Surrounded by competition, finding a rental in the city a challenge. Finding a pet friendly unit hoists it up to an even tougher level. Despite our original misgivings, Shaun and I have secured five whole viewings tomorrow! Here are some tips to finding a pet friendly rental.
Before the viewing:
1. Make a wishlist. If you live in a city like mine, places in your ideal neighbourhood will have number of potential tenants lined up around the corner to see it. Sometimes, if the landlord is a “show me the money” kind of person, you’ll need to make an on-the-spot decision to take a place or risk giving it up to the next renter. To help make the right choice, prep beforehand. Write up a wishlist of the most important elements you would like in a place. I find it even better to list them in terms of importance as well, so you know what you can and can’t live without. You can see ours here. That way, you can size it up against your wishlist, and have a better idea if it fits what you truly need, and you won’t sucked in to the if-we-don’t-do-this-now-we’ll-lose-it in the moment mentality.
2. Look through all listings. Craigslist gives you the option of searching for pet friendly units:
Contrary to common sense, if you’re having trouble finding a pet-friendly apartment, don’t click this section. You’ll have a list of all places, most of which will say “no pets”. However, a few places won’t specify whether or not they accept your extra family member. If you’re willing to take the time, it’s worth looking through all those listings. If you see one that doesn’t mention anything about a cat or a dog, call the landlord to see if they’re open to the idea. We’ve found a large portion of them will be, but don’t really want everyone and their dog (I am such a geek with that pun, don’t mind me) to show up at their door, so they don’t list it. They may be willing to meet with you, and you can use the opportunity to show them how well your pet will treat their place.
3. Show the landlord that you are a responsible pet owner. Many landlords don’t allow pets because they’re worried their place will be destroyed. If they’re weary, let them know what lengths you’ll go to to protect their rental. For example, to protect a hardwood floor, large area rugs are a great option, and also act as a barrier to muffle the sound in the apartment below. Offer to bring your cat, and especially your dog, to the showing. This will give the landlord a chance to see how well behaved and quiet (and perfect) your pet is.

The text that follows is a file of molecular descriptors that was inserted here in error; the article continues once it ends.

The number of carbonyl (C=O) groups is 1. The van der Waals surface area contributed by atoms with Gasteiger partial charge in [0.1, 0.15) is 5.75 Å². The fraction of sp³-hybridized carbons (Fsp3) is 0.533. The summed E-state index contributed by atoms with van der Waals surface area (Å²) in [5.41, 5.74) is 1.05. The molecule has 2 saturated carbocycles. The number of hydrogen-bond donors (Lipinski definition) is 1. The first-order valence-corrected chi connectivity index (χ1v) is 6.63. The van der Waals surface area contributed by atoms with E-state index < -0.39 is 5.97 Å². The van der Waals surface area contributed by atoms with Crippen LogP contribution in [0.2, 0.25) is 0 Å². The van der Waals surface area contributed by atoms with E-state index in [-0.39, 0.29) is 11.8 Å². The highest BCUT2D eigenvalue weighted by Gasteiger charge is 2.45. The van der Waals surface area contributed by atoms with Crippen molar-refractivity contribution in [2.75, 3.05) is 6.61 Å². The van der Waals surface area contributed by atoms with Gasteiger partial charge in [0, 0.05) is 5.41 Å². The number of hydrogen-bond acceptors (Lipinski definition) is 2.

4. Look past the ad for potential. I’m a visual person. Before Shaun and I moved in together, I judged a rental harshly by the quality of its photos. I would unequivocally cut out any posts without images, and any photos that didn’t appeal to me. Shaun has expanded my horizons on this one, which is even more important now that we have Bali.
For example, when we looked for our last place, we were in Indonesia. To say our search from overseas was a challenge is an understatement. We saw this place (which we eventually ended up taking) over and over, but no one seemed to want it. Ironically, today, I came across his same ad for another unit in the building. He used this photo of the living room:
Yes, you can see the hardwood, but you can’t see any of the character, the quality of the wood, and how bright the place is. Contrast that to the photo we used when we went to sublet it (because we wanted to get our puppy of course):
We literally had to take it down within two hours because we got so much response. It’s not even a staged photo! Often you need to look for the potential in an ad and see the place in person. This can work in your favour because a lot of people are like me out there. They ignore ugly photos. Use this to your advantage, and it will mean less competition for you! In our case, we even had enough leverage to score a cheaper price.
5. Respond quickly. Again, I have to say it, Craigslist is competitive. Shaun is a regular Craigslister and noticed just HOW MANY responses you’ll get for a decent listing. You’ll have the most luck of getting an answer if you are one of the first people to respond to the ad, so check often and respond as soon as you can. Plus, if there are too many responses, the landlord will take it down, but you’ll have made it into the running.
Hope this helps your search! If you have any other tips that have helped you along, I’d love to hear them!